Moral "Choices"

(This post contains spoilers for the ending Fable II.)

I’m currently playing Bioshock and will be writing a lot about it in the coming weeks (and I know talking about how awesome Bioshock is at this point is kind of like saying “Hey, have you heard of this thing called ‘The Internet’? It’s super neat!” but bear with me!). To kick things off I’d like to address the hook of the game: the decision whether to “harvest” or rescue the Little Sisters.

A brief summary, for those who don’t know or have forgotten: In Bioshock‘s game world of Rapture, the Little Sisters are essentially little girls that have been genetically altered to harvest a substance called Adam from dead people. Adam is used by the inhabitants of Rapture to modify their own genes to give them super powers. Because it is a very valuable substance, the Little Sisters are protected by the now-iconic Big Daddies from the people and creatures who want the Adam from the Little Sisters.

When you kill a Big Daddy you have the option of either rescuing or “harvesting” the Little Sister: harvesting takes all the Adam from her and kills her. Rescuing her takes only some of the Adam and frees her from the creepy enchantment-like state. Thus the game’s “tough moral decision” is set up: do you kill the Little Sister and get more Adam, allowing you to upgrade your powers more quickly and thus be more likely to survive Rapture? Or do you rescue the Little Sister, putting yourself more at risk but doing the Right Thing?

The thing is, during playtesting the Bioshock team found that because the “evil” path was more rewarding, players would almost exclusively choose that path, no moral agonizing. This led to a change in the final game: saving the Little Sisters actually ends up netting you more Adam and more powerful Plasmids (super powers) because in addition to the small amount of Adam gained from rescuing the Little Sister, you are given a gifts from one of the game’s characters as thanks for rescuing them.

So, ultimately, the “tough moral decision” was anything but, even with a charming Scotsman trying to convince me otherwise. For me, saving the Little Sisters was an easy choice: I did the Right Thing, and got better rewards for it.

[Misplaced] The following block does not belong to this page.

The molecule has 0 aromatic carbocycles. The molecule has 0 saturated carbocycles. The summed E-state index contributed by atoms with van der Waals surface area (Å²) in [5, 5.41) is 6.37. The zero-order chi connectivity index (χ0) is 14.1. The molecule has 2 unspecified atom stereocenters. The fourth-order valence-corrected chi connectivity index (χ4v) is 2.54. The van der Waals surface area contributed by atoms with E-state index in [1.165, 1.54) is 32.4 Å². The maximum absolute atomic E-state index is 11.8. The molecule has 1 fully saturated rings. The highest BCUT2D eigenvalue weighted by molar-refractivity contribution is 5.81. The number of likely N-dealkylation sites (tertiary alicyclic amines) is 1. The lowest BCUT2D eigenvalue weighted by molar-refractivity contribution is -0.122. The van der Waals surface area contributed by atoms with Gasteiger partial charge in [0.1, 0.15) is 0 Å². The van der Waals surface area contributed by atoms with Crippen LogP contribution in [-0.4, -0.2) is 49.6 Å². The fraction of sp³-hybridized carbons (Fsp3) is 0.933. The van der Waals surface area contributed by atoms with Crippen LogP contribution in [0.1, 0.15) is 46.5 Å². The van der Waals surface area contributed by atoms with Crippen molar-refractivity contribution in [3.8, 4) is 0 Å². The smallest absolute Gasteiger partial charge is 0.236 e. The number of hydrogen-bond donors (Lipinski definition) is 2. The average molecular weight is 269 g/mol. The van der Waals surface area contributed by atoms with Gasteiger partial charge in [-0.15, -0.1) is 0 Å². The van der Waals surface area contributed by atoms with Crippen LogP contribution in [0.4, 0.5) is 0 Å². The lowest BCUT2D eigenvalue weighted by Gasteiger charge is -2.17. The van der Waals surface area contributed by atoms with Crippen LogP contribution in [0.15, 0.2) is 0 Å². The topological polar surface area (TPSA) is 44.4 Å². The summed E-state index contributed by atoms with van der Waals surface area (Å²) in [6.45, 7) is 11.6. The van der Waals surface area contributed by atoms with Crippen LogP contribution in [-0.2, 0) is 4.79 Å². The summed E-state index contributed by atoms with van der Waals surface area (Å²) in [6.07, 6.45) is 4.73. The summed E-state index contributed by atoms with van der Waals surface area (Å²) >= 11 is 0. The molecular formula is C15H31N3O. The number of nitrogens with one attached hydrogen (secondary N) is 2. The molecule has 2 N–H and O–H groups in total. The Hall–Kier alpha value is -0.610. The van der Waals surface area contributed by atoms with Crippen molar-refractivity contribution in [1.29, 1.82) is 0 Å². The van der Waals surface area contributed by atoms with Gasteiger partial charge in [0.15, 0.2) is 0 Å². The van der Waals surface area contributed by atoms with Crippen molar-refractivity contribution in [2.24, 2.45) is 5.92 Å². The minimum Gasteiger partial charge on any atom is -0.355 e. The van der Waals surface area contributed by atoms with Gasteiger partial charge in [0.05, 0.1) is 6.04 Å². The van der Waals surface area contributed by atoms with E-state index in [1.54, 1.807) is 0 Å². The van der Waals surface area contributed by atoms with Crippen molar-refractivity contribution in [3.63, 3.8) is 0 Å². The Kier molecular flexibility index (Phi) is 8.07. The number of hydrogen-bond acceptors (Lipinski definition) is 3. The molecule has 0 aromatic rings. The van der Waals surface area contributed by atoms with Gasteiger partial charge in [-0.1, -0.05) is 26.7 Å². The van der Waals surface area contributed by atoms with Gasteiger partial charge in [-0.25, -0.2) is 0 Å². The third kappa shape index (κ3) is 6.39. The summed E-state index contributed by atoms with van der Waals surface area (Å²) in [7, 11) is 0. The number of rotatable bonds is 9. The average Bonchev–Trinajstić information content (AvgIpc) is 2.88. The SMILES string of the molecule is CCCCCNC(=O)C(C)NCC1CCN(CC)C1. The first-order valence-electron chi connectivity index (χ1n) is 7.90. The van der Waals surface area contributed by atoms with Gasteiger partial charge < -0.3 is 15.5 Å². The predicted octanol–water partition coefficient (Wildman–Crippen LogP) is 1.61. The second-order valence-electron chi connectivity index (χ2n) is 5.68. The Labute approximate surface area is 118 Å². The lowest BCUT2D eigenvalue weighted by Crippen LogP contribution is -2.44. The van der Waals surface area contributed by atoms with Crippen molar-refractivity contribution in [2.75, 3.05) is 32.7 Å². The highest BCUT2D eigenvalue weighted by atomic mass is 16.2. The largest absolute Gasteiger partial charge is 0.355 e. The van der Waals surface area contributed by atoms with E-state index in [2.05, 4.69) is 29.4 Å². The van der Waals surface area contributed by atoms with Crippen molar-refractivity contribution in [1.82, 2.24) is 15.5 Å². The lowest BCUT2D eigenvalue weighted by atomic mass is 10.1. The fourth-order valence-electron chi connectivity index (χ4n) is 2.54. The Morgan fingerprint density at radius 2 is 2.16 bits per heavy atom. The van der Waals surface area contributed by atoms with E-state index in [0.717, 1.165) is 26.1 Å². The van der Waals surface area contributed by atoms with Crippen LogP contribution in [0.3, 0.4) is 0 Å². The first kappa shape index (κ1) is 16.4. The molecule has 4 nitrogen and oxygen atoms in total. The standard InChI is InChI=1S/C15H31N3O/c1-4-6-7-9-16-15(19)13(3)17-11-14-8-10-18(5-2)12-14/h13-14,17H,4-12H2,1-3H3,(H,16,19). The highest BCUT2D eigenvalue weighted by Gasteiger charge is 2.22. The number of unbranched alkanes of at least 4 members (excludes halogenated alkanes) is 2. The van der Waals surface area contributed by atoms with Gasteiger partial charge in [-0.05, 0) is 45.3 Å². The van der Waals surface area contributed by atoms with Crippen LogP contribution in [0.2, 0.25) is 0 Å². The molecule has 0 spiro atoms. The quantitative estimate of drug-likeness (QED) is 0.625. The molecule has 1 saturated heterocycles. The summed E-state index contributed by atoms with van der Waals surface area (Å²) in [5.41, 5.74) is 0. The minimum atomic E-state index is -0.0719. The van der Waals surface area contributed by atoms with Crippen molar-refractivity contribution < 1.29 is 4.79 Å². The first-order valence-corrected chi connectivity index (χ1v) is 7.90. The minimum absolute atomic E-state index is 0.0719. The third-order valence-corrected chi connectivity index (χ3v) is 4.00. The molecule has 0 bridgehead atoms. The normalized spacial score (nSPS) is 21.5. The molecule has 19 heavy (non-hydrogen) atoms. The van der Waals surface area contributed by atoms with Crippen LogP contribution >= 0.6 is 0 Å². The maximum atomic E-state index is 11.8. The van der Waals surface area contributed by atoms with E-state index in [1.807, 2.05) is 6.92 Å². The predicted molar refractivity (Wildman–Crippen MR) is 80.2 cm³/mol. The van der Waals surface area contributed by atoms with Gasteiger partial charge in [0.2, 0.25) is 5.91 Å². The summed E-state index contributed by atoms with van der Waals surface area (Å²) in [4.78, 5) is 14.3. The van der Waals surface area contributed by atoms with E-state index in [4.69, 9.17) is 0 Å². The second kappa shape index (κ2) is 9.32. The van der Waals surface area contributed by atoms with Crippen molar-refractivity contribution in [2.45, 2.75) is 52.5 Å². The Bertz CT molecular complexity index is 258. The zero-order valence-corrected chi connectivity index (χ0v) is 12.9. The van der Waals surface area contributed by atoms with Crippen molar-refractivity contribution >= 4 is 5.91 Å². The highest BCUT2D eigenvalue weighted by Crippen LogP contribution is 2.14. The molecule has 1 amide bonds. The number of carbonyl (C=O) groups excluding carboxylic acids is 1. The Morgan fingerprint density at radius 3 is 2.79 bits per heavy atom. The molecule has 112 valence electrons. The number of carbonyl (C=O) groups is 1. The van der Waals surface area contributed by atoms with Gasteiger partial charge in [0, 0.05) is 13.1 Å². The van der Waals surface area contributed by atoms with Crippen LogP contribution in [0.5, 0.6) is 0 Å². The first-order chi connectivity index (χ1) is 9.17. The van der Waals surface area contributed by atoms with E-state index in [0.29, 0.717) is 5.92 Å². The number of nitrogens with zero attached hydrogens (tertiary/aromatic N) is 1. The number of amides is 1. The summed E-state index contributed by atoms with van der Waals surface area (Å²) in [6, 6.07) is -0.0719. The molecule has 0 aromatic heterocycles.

The choice did, however, leave me to wonder what an actual agonizing moral choice would look like in a game, and how it could be implemented. There is one recent game that possibly does this, or comes close: Fable II.

Unfortunately I haven’t played Fable II, but this is what I know about the ending: during the course of the game your family, your dog, and thousands of people die; after the final boss is defeated you get three choices: 1. You can have 1 million gold (which is fairly meaningless because when playing the game you probably have more than that already), 2. Revive your dog and your family, or 3. Revive the thousands of other people that were killed.

Now just from reading about it, the choice between 2 and 3 seems like a truly difficult choice. Choice 3 nets you more “good” points, and is generally the right thing to do for the greater good, but because by this point the player really cares about her dog (and likely her family as well, depending on what she brings to the table) so doing the not-so-good thing is much more tempting.

Of course, because the townspeople aren’t real, it’s probably easy for a lot of players to simply do what is best for themselves (revive the family) because the game world truly revolves around their character. But I think the emotional connection to what is being lost is something that was missing from the Bioshock choice; so while the ending of Fable II might still be a fairly easy choice for most people, it’s definitely on the right track.

(Next I’ll be getting into some feminist analysis of Bioshock, which I’m really surprised hasn’t been done yet because there is a lot to talk about!)

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2 thoughts on “Moral "Choices"

  1. Very much looking forward to the next post! I feel like while the moral choice of harvesting or saving the little sisters is a core mechanic of the game, I think there is also a lot more to the game, and the choice is just the first layer.

  2. I saved the first one – in the limited scenario with Tenenbaum. And I saved the second. After that, though, I finished the game without messing with another partnership. The little sisters and the big daddies had such a paradoxically gentle symbiosis that I couldn’t help but be captivated. I studied them carefully, and discovered that I could move among them freely, unmolested and without alarming them if I kept my wits about me, and capitalized on what I’d learned.

    But the tears and horror of the second little sister over her dead companion were too much for me to bear. I saved her, and I left all of the rest of them alone.

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